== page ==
Unemployment in Tennessee fell to an all-time low while the number of Georgians on the job rose to a record high last month.
The Tennessee Department of Labor and Workforce Development said Thursday that the state's jobless rate dropped another tenth of a percentage point to 3.3 percent — the lowest level since the state began tracking state unemployment rates in their current form in 1976.
Tennessee employers have added 52,200 jobs over the past year, helping to lower unemployment in the Volunteer State a full percentage point below the national rate of 4.3 percent.
"To see the unemployment rate decrease nearly every month in 2017 is a positive sign," said Burns Phillips, commissioner for the state Department of Labor and Workforce Development. "The fact Tennessee's unemployment rate has dropped three times as fast as the national unemployment rate is remarkable."
To the south, Georgia's jobless rate of 4.7 percent in August remained above the U.S. jobless average, reflecting the severity of the drop in jobs during the Great Recession in Georgia and its slower recovery in the immediate aftermath of the downturn. But in the past year, Georgia's employment growth of 116,400 jobs, or 2.7 percent, was still nearly double the U.S. employment growth of 1.4 percent.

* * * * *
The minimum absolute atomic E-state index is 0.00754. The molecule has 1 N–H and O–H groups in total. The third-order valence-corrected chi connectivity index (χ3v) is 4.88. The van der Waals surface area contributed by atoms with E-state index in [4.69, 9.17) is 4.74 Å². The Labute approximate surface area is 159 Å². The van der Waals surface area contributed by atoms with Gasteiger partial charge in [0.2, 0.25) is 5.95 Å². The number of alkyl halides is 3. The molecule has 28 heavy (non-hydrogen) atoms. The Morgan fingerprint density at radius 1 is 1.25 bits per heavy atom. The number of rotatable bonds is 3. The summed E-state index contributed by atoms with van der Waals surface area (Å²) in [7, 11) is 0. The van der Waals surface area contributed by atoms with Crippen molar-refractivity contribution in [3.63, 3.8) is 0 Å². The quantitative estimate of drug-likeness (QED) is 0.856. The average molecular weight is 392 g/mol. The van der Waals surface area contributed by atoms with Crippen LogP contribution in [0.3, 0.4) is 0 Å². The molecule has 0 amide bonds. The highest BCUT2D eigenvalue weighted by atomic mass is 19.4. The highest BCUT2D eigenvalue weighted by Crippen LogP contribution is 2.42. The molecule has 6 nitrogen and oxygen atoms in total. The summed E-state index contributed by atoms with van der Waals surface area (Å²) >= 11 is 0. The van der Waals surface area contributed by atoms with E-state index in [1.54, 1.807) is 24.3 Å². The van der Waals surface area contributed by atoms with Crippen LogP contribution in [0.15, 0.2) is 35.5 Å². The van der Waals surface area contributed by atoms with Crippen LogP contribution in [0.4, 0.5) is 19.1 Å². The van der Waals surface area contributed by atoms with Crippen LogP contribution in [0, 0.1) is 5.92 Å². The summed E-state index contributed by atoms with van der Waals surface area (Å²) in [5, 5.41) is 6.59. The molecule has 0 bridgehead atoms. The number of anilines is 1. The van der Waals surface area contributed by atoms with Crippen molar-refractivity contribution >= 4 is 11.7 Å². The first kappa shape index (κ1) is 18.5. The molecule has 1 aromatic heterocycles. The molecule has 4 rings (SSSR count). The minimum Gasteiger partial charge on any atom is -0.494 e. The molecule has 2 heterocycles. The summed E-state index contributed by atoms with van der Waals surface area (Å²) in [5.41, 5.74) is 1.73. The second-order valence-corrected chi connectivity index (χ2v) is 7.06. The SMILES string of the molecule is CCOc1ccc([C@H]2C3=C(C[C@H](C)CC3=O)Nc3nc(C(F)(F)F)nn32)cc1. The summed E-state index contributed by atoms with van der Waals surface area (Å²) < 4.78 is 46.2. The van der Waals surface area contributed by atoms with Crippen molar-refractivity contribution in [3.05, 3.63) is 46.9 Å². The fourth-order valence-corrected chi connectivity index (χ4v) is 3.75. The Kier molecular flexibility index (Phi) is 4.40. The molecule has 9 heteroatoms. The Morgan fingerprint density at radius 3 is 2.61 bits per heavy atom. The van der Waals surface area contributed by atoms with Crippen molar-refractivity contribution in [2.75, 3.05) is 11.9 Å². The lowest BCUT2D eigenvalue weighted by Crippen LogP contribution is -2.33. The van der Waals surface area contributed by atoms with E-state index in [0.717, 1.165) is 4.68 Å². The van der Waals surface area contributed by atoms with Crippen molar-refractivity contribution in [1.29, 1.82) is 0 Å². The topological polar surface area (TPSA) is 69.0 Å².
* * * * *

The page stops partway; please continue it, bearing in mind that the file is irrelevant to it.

Georgia set a record in August for total jobs, surpassing 4.5 million for the first time. Other key indicators like new unemployment claims, increasing workforce and the total number of employed residents showed Georgia's economy continues to be strong, Georgia Labor Commissioner Mark Butler said.
"The August numbers show Georgia's economy and outlook for employment remains healthy," he said. "Georgia continues to be one of the leaders in job creation and employment. It's great to see our employers continue to create jobs. But it's even better to see more Georgians going back to work."
Jobless claims in Georgia could rise this month due to business disruptions from Hurricane Irma, which forced Gov. Nathan Deal to declare a state of emergency in all Georgia counties earlier this week. But such storm-related job losses will only be temporary and repair work should spur an increase in labor demand once power is restored across the state.
Unemployment in the Peach State last month was the lowest since August 2007 when unemployment was only 4.6 percent in Georgia.
By 2010, the jobless rate in Georgia rose to 10.5 percent during the depths of the last downturn.
Unemployment rose even higher in Tennessee during the Great Recession, jumping to 11.1 percent in June 2009 before beginning an 8-year decline.
But this summer, Tennessee and North Dakota both set new records for the lowest unemployment rates in history. The Volunteer State has reduced its joblessness three times faster than the nation as a whole during the past 12 months, Phillips said.
A year ago, Tennessee's jobless rate was 4.8 percent.
Contact Dave Flessner at firstname.lastname@example.org or at 423-757-6340.
This story was updated Sept. 14 at 10:30 p.m. with more information.